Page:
A Four-for-One Special
When an aspiring entrepreneur imagines sitting down with a medtech idol, she probably imagines a successful medical device exec. Or maybe she thinks of a serial physician entrepreneur? A Super Bowl champion linebacker? A VC?
If your pattern recognition algorithm is going berserk, it’s with good reason. But the exception to prove the rule is Milt McColl, who is not just one, but all four of these! A four-for-one special? Talk about bang for your buck. Our alumni group hosted him for a tableside chat earlier this year and got to chat intimately with him.
Listening to Milt describe his career, you immediately realize that the humble man you’re having dinner with is quite the opposite of the man you would come face-to-face with on the line of scrimmage. The Milt you meet is humble and unassuming, and he tells his story in a way to suggest it’s nothing more than him being in the right place at the right time. But listening closely, you realize quickly that this is not the case. It’s not that Milt is just a lucky guy, but rather it’s his open mind, tenacity, and ability to seize an opportunity that others may overlook that have made him the medtech leader he is today.
Milt started his professional career with determination when he decided to ignore the UCLA School of Medicine dean’s proclamation that Milt could not play in the NFL while also attending medical school. Instead of choosing one or the other, he went up the street to Stanford and the 49ers. As Milt described it, “The guy in front of me got injured, so I got to play.” And just how did he attend med school and play pro ball at the same time? Quite successfully, as the 49ers won the Super Bowl that year! As year two of med school and his football career was heating up, the NFL went on strike, so he had plenty of time to study.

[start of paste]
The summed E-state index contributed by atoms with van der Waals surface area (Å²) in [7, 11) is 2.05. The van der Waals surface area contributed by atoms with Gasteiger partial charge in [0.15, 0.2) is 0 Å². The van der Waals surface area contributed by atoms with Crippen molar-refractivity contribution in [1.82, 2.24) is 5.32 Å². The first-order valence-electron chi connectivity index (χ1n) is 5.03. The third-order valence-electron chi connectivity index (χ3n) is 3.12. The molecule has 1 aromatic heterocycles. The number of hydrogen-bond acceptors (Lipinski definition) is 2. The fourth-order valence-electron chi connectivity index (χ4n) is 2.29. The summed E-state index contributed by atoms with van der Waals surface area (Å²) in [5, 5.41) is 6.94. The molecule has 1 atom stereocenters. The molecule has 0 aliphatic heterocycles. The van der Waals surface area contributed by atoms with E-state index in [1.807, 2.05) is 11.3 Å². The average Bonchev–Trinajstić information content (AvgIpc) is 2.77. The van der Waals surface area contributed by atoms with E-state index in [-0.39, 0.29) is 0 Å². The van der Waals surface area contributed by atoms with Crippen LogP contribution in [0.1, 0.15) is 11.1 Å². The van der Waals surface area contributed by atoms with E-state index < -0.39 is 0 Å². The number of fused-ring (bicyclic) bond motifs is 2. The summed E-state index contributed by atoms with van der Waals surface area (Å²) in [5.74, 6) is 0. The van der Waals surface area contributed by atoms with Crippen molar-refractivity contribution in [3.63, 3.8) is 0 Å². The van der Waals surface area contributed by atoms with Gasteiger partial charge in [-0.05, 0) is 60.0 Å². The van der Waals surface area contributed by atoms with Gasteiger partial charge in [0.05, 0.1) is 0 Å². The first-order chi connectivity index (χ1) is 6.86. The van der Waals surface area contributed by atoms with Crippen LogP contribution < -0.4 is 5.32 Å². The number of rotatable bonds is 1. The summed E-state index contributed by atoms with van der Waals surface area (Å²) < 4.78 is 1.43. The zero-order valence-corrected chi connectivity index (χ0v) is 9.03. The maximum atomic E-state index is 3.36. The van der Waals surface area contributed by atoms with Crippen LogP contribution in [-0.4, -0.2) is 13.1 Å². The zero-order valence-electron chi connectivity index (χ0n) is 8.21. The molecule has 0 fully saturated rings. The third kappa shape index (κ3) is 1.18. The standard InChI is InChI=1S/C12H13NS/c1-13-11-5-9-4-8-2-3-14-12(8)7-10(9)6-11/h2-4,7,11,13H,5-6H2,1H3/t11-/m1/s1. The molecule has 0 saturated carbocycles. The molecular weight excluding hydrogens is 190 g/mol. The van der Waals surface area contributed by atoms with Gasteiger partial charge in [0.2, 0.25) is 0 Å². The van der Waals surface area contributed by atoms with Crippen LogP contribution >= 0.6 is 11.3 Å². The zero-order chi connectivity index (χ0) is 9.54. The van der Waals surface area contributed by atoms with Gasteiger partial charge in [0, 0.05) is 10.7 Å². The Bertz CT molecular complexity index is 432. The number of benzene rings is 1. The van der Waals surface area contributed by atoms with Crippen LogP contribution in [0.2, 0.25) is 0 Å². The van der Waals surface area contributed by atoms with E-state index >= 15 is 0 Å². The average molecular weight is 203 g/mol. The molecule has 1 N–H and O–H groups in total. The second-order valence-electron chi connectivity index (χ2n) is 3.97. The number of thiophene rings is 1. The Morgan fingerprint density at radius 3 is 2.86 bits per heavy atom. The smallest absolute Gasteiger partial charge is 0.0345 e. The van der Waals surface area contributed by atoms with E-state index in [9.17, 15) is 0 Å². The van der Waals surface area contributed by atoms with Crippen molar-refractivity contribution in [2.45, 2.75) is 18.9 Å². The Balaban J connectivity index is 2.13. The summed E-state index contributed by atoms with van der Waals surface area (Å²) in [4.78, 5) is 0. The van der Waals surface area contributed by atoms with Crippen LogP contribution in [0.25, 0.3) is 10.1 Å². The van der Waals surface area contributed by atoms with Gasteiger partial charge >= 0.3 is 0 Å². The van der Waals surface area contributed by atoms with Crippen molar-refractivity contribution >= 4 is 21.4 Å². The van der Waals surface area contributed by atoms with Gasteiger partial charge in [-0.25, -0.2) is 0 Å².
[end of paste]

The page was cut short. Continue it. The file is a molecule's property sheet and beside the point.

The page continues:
After med school and completing his internship, Milt was, as always, open to whatever experiences came his way. With two Super Bowl wins under his belt, he looked for his next challenge. As a 49er, VCs wanted to meet with him, but rather than just bask in the fame, he networked himself into a job with Jay Watkins at Origin Medsystems, a laparoscopic surgical device company that was later acquired by Eli Lilly/Guidant Corporation.
From there, Milt went on to a string of rewarding positions in medtech, from women’s health to neurovascular devices. He was a VP at Gynecare, President and CEO at CSFluids (a.k.a. Eunio), President and CEO of Genitope, and CMO of Embolic Protection, Inc (EPI, acquired by Boston Scientific). He also was a Venture Partner with New Leaf Venture Partners and served on the board of IlluminOss Medical, Glumetrics Inc. and Interlace.
Just as he was winding down his time as a VC, as always open to new opportunities, he met and mentored Siddarth Satish, the founder of Gauss Surgical, as Siddarth was a student in the Biodesign graduate class. That summer, Gauss Surgical was formed, Milt joined the board, and he is now the company’s CEO.